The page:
South Africa is joining a growing number of countries struggling with new legislation being introduced to regulate the internet, that might easily hinder freedom of speech and content distribution online.
The Amendment Regulations (FPAA) to the Films and Publications Amendment Act (FPA) that now await South African president’s signature to become law, are known by critics as the Internet Censorship Bill.
What FPA wants to do is regulate the films, games, and publications market, while the amendments that have now been adopted by the country’s parliament seek to adjust to the new reality of online content availability, social media, and electronic communications.
But given that the legislation also looks to regulate “harmful content,” law firm Baker Mckenzie said in a public comment, it would lead to harming otherwise Constitution-guaranteed freedom of expression. Among the definitions of “harmful content” the law seeks to define are things such as “morally reprehensible or correct” – an overreach under the county’s top legal act.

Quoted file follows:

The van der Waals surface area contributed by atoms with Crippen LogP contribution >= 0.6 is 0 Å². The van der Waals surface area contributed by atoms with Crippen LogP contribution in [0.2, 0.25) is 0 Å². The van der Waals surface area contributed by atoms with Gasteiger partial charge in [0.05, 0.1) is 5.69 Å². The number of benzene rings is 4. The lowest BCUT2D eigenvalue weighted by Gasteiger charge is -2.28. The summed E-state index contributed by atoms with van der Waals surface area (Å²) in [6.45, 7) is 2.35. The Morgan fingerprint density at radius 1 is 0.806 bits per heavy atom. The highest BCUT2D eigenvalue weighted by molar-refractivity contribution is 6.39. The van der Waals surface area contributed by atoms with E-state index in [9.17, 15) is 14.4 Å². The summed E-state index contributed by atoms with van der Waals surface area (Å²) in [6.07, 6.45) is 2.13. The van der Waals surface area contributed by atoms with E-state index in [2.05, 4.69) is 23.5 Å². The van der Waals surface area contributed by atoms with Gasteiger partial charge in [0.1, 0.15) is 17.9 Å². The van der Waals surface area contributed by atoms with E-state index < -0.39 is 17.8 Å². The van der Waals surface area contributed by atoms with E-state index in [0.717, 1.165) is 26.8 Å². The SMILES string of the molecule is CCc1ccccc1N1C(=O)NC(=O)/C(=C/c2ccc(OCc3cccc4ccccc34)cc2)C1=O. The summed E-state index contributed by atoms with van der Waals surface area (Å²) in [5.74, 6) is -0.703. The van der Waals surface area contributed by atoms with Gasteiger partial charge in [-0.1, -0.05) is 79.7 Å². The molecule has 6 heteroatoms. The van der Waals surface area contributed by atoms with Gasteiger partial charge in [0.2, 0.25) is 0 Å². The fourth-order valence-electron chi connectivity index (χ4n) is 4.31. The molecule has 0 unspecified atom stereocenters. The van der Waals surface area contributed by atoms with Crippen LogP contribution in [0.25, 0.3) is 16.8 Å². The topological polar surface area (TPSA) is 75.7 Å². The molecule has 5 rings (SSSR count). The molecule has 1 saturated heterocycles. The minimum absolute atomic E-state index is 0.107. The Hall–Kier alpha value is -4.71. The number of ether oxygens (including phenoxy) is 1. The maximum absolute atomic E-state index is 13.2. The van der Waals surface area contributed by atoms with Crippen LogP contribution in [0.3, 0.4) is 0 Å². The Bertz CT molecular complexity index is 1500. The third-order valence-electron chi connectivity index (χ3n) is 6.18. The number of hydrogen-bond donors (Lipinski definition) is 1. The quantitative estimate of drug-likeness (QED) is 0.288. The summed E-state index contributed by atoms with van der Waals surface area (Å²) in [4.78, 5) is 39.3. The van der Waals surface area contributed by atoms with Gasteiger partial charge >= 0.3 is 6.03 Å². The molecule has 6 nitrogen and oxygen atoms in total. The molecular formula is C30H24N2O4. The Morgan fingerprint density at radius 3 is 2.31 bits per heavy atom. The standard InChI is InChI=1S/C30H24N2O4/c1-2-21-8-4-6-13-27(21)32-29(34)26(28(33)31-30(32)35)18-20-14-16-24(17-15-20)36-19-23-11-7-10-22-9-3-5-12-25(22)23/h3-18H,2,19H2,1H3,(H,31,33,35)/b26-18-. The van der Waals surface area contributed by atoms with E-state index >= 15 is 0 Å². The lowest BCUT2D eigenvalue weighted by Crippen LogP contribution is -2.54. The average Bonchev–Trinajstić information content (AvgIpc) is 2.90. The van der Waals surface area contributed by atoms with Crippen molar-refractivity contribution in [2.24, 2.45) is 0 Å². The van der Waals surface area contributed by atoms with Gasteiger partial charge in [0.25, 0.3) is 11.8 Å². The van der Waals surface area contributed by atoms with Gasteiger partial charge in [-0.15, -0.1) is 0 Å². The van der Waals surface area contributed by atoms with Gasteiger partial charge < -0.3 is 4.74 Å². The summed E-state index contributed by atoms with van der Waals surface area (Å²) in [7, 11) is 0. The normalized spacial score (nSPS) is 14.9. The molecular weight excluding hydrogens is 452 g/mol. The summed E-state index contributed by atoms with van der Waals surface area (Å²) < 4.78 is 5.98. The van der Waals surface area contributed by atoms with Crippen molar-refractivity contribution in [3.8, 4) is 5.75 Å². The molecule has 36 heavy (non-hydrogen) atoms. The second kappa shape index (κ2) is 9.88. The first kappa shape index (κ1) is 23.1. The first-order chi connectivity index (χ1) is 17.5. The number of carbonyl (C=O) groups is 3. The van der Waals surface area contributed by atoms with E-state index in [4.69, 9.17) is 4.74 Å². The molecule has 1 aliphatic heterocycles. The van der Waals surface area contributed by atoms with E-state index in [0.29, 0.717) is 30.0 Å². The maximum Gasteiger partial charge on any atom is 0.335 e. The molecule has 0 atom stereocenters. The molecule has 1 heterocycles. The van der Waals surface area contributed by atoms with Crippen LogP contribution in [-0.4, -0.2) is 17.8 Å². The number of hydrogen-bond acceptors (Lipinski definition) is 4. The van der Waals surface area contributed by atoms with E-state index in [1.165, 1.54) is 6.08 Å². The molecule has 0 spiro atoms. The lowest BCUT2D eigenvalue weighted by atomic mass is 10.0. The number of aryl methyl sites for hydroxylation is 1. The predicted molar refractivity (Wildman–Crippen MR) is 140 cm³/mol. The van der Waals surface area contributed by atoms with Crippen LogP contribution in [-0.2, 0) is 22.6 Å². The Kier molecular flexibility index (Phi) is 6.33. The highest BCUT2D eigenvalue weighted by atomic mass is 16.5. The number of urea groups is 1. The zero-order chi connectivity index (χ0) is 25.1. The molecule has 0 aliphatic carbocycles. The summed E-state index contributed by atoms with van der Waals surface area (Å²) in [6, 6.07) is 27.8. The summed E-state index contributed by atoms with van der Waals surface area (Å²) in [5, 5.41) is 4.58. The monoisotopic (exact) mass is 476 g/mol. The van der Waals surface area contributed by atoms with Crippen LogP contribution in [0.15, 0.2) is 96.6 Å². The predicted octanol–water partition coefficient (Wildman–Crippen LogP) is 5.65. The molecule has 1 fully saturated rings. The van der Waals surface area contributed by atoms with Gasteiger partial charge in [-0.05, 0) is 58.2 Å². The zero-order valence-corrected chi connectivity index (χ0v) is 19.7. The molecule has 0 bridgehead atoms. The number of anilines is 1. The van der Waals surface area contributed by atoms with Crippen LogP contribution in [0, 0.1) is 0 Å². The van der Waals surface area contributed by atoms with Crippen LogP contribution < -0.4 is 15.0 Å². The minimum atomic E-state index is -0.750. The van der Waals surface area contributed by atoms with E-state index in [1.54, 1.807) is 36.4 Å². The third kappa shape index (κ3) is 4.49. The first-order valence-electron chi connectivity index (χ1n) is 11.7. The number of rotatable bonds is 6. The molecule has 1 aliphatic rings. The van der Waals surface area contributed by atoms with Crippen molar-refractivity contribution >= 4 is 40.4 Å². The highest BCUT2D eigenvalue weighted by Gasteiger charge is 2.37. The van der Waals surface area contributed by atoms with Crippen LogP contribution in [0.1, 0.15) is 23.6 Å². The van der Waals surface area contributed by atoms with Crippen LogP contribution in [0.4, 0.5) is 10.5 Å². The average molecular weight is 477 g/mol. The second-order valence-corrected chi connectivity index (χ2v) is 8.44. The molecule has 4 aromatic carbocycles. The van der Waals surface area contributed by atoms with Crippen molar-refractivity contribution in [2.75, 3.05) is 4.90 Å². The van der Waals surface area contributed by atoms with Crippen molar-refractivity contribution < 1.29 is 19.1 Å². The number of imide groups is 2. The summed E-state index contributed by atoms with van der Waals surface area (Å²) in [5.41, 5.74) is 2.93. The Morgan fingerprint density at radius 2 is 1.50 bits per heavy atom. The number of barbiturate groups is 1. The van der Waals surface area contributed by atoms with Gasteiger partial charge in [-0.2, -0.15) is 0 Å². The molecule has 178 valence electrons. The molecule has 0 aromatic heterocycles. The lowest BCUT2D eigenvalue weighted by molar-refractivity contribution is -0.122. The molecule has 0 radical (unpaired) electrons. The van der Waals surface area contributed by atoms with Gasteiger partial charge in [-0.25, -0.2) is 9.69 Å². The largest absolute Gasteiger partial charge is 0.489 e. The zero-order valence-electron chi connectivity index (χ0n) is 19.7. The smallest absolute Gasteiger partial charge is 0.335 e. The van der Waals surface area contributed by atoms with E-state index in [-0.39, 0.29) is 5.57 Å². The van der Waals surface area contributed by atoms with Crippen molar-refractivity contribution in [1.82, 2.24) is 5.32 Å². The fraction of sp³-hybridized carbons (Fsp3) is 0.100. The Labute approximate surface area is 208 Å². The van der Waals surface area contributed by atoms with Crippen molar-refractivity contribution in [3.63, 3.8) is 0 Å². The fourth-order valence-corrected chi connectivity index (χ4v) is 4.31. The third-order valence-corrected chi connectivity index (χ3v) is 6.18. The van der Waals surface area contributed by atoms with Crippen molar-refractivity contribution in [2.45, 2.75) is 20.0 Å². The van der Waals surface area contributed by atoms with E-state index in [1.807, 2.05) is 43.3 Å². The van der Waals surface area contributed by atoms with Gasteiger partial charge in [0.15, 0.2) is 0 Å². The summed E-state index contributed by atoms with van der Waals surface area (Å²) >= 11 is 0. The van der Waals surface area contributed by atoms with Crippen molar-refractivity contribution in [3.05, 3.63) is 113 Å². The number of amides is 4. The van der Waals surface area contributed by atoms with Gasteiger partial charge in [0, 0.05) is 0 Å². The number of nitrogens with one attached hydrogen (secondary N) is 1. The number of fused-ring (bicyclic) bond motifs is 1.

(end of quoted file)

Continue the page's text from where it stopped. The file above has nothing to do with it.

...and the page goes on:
Among the new rules introduced with the FPAA are mandatory submission of content to the Film and Publications Board (FPB), who will classify it. Self-classification accreditation issued by the same institution is another option.
This means that the FPB can impose “any conditions it considers necessary” to keep compliant with FPAA’s goals – something that’s described by critics as a far reaching and broad discretionary power.
But that’s not the only thing defined vaguely and allowing for the law’s wide reach: another is the definition of “publication” itself that must be classified one way or another, and in South Africa it used to mean books, newspapers, or other printed material.
That’s under the original law the FPA passed last year – but now the amended FPAA further muddies the waters by adding anything that’s available online, including ads, (other than films and games).
The FPB also wants a tighter grip on defining who’s an internet service provider, by requiring all internet-based companies to register as such.
According to Baker Mckenzie, this not only adds to the complicated administrative process of registration and mandatory content classification, but is also baseless, considering that a section in the FPAA itself “does not contemplate the registration of persons who host websites as internet service providers.”
“Given their wide application, the regulations encroach on and frustrate the right to freedom of expression enshrined in the Constitution,” the law firm said.